Archive for January, 2014

Lack of Sleep May Cause Health Issues: Massage can Help

Posted on January 31st, 2014 by Shari´ Parks

According to the CDC 4 percent of Americans – or nine million residents – use sleeping pills or sedatives to help them sleep. Humans are the only species that deprives itself of sleep according to Alan Derickson, a professor of labor and employment relations and history at Penn State. Lack of sleep is associated with a huge spectrum of health issues including cardiovascular health, obesity, anxiety and depression. Officials at the CDC recommend 7 to 9 hours of sleep nightly; however at least one third of adults sleep less than 7.

If you suffer from insomnia, be sure to tell your Massage Therapist. Your session can be modified to address that problem. Research has shown that regular massage therapy not only reduces pain and anxiety but also increases relaxation, which can help restore your sleep pattern. There is a release of serotonin, which is the body’s natural production of anti-pain chemicals. Massage is very effective at increasing deep sleep. “When you are deprived of deep sleep, certain kinds of pain chemicals are released,” explains Dr. Tiffany Field, director of the Touch Research Institute at the University of Miami School of Medicine.

The CDC also considers lack of sleep a public health epidemic. I can certainly attest to that because many of my clients main complaint besides muscular discomfort is insomnia in various forms. They share with me that either they can’t sleep or can’t stay asleep.

Give massage therapy a try. Your body and mind will the grateful you did.

Long Sitting is Hazardous

Posted on January 24th, 2014 by Shari´ Parks

See what prolonged sitting is doing to your body and mind.

Practice Yoga at The Office

Posted on January 17th, 2014 by Shari´ Parks

I read an article not long ago that stated employees are sedetary more than ever in the workplace. I hear it often from clients that have to literally force themselves out of the office chair after maybe sitting for 4+ hours at the office. Yikes, is what I say to that.

Spending hours hunched over a computer causes tight and sore muscles. The end result can be headaches and neck pain. There are many quick ways to incorporate yoga into your workday without feeling like you’ll miss a long awaited email or phone call.

Here are a few basic seated postures. You want to start by sitting at the edge of your chair with spine lengthened, chest lifted, shoulders relaxed down and away from your ears, feet flat on the floor and knees planted directly over your ankles.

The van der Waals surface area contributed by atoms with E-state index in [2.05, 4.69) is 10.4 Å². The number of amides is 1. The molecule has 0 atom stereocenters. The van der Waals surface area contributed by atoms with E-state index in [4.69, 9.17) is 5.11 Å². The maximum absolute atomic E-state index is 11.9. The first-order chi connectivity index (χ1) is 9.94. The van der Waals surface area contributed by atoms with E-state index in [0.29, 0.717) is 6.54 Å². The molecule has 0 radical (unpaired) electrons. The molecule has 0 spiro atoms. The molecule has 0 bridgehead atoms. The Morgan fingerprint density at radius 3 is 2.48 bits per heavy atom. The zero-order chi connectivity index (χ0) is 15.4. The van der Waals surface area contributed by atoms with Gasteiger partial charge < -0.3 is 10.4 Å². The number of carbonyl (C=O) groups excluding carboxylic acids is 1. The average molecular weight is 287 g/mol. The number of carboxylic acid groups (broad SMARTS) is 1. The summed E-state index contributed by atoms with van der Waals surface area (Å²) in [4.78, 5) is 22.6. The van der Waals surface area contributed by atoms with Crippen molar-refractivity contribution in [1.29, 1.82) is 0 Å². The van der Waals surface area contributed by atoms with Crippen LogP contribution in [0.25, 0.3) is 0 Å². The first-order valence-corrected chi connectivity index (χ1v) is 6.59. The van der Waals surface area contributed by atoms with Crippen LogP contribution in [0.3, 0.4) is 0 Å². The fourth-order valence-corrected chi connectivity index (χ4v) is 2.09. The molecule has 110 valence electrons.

Fan Pose:
Sitting forward in your chair, gently more arms behind you until you can hold onto the back of your chair. Keep elbows straight. Adjust the height of your hands until you feel a stretch in chest, shoulders and arms. This is great for opening the chest while improving posture.

Shoulders rolls: Lift your shoulders gently and rotate them backwards slowly. Repeat while counting to 10, alternate direction. This loosens joints while stretching still upper shoulders.

Neck Rolls: Drop your head forward and rock your head side to side. Let the weight of your head gently stretch your neck. This slow movement will release any kinks in your neck.

After these few stretches expect to feel mentally recharged too. The practice of yoga does not only deal with developing the body, but it also covers mental and spiritual well being.

Namaste.

Yoga Muscle Series: Rhomboids

Posted on January 10th, 2014 by Shari´ Parks

The rhomboideus muscle region together compiles two muscles: the rhomboid major and rhomboid minor. The major is larger with the minor being smaller and is located above the major.

Action: stabilizes, rotates scapulae downward, contracting the rhomboids opens the chest

These muscles are intricate in executing the yoga pose Warrior 2. Warrior 2 honors the heroic qualities that reside in each of us. It connects us to the power of our legs. Do this pose to restore a feeling of power.

Namaste

Yoga Muscles Series: Latissimus Dorsi

Posted on January 3rd, 2014 by Shari´ Parks

The latissimus dorsi is a broad muscle of the back, compiling two-thirds of the superficial back muscles.

Action: Adduction of the shoulder, medially rotation of the shoulder, extension of a flexed shoulder, when arm is anchored above the trunk it pulls the trunk upward.

This muscle is intricate in executing yoga warrior 1 pose. Warrior 1 strengthens our connection with grounding energy of the earth.

Namaste

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